Every month, the philosophical journal Splijtstof invites young academics to give a philosophical introduction to a film of their choice. Everyone is welcome to join these programmes. Entrance is free and Splijtstof will provide popcorn! If you’ve got any questions, email us at: email@example.com.
13 June: Arrival & Philosophy
Language, Thought and Aliens – Linde van Schuppen
‘The limits of my language mean the limits of my world.’– Wittgenstein, 1922 – 5.6
‘Die Grenzen meiner Sprache bedeuten die Grenzen meiner Welt.’
In Arrival (2016), a number of enormous oval (and strangely beautiful) UFO’s are found floating above the surface of the earth. While they silently and passively hover above the ground, world governments struggle to find out what the crafts mean and how to handle this visitation from outer space. Throughout the film, we follow the linguist Dr. Louise Banks (Amy Adams) and physicist Ian Donnelly (Jeremy Renner), who are part of a team that tries to figure out how to communicate with the creatures inside.
Arrival is not your standard alien-movie. In a serene atmosphere, which is filled with tension, director Denis Villeneuve presents us with a dazzling amount of philosophical questions and propositions about the nature of language and meaning, time, free will, cognition and, of course, the future of humanity.
Zooming in on one of the eye-catching motifs of the film, Linde van Schuppen will introduce the movie by asking whether it would be possible at all to communicate with a life form that is fundamentally different from our own. And if this were possible, how would mastering an alien language and alien concepts influence our own thinking? Reflecting on the relation between language and thought, the questions rises if our thoughts determine what we say, or whether it is actually the other way around.
16 May: Spirited Away & Philosophy
Reanimating ‘Spirited Away’: A philosophical discussion of emotion in animated film – Aoife McInerney
“I do believe in the power of story. I believe that stories have an important role to play in the formation of human beings, that they can stimulate, amaze and inspire their listeners.”― Hayao Miyazaki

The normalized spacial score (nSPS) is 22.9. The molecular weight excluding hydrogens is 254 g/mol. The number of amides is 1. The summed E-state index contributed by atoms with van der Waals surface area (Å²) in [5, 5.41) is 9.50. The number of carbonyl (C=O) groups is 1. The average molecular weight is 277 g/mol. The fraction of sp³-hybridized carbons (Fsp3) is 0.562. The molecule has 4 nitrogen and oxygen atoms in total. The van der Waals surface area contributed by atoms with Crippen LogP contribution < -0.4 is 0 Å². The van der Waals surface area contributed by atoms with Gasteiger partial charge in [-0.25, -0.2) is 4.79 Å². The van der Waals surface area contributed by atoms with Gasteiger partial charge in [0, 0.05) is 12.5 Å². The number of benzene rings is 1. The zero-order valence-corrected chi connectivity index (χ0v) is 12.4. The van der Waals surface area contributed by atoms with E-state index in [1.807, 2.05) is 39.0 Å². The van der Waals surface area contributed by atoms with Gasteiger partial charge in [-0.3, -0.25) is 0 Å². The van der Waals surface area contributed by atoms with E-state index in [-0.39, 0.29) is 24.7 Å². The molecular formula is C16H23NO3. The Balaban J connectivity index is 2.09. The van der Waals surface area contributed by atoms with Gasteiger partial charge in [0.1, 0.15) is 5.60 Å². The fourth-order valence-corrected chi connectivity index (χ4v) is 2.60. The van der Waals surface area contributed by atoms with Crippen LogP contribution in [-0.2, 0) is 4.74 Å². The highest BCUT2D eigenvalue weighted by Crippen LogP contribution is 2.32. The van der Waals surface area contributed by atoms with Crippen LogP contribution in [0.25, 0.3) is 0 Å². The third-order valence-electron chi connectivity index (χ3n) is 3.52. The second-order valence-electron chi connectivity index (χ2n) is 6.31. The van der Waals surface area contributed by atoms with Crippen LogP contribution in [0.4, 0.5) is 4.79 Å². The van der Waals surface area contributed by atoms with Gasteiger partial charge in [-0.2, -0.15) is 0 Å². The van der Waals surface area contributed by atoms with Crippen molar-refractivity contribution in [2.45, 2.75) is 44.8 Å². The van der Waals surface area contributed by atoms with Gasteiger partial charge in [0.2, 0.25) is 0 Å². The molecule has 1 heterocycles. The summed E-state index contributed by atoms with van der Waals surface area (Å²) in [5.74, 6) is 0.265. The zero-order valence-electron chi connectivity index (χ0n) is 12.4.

Next month’s Film and Philosophy event looks at the relationship between philosophy and Hayao Miyazaki’s ‘Spirited Away’ (2001). Known as the best animated film of all time, ‘Spirited Away’ illustrates a strange, often disgusting, and yet, intensely likeable world. Throughout the film we experience a mix of emotions which are not unified within the story itself, that is, the world of ‘Spirited Away’ remains unfamiliar and chaotic. And yet it speaks to us, it makes sense. To watch the story with the eyes of a philosopher, the importance of human emotion when it comes to experiencing animation in particular takes center stage. ‘Spirited Away’ is an example of the reach and depths of human emotion and imagination, of empathy, and of the complex and sometimes dark nature of our emotional lives. Confronted with a strange plot in a world that is stranger still, we experience the unfolding of the story not as spectators but as participants, as actors. We become immersed in the film by virtue of human emotion.
Aoife McInerney will argue that what makes ‘Spirited Away’ so interesting to discuss from the perspective of philosophy of emotion is how it reverses what we traditionally emphasise when it comes to reading and understanding the emotional lives of others. For example, the role of facial expression and gesture are seen as crucial to the adequate expression and conveying of feeling to others. Yet, when we look at the art of animation we often find that the facial features and gestures of the characters pale in comparison to the detail of the world created around them. In ‘Spirited Away’ this world is an unfamiliar one and conveys its emotion to us through a variety of techniques that are often overlooked in the discussion on philosophy of emotion. What this suggests is that human beings read emotion both from and into a variety of sources. It is this capacity that, according to McInerney, allows us to understand the world around us, be it the world of animation or indeed our own world and our place in it. The aim of McInerney’s talk is to allow you to experience Spirited Away in a way you have not before and as something that will remain with you long after the film has ended.
16 April: The Tree of Life & Philosophy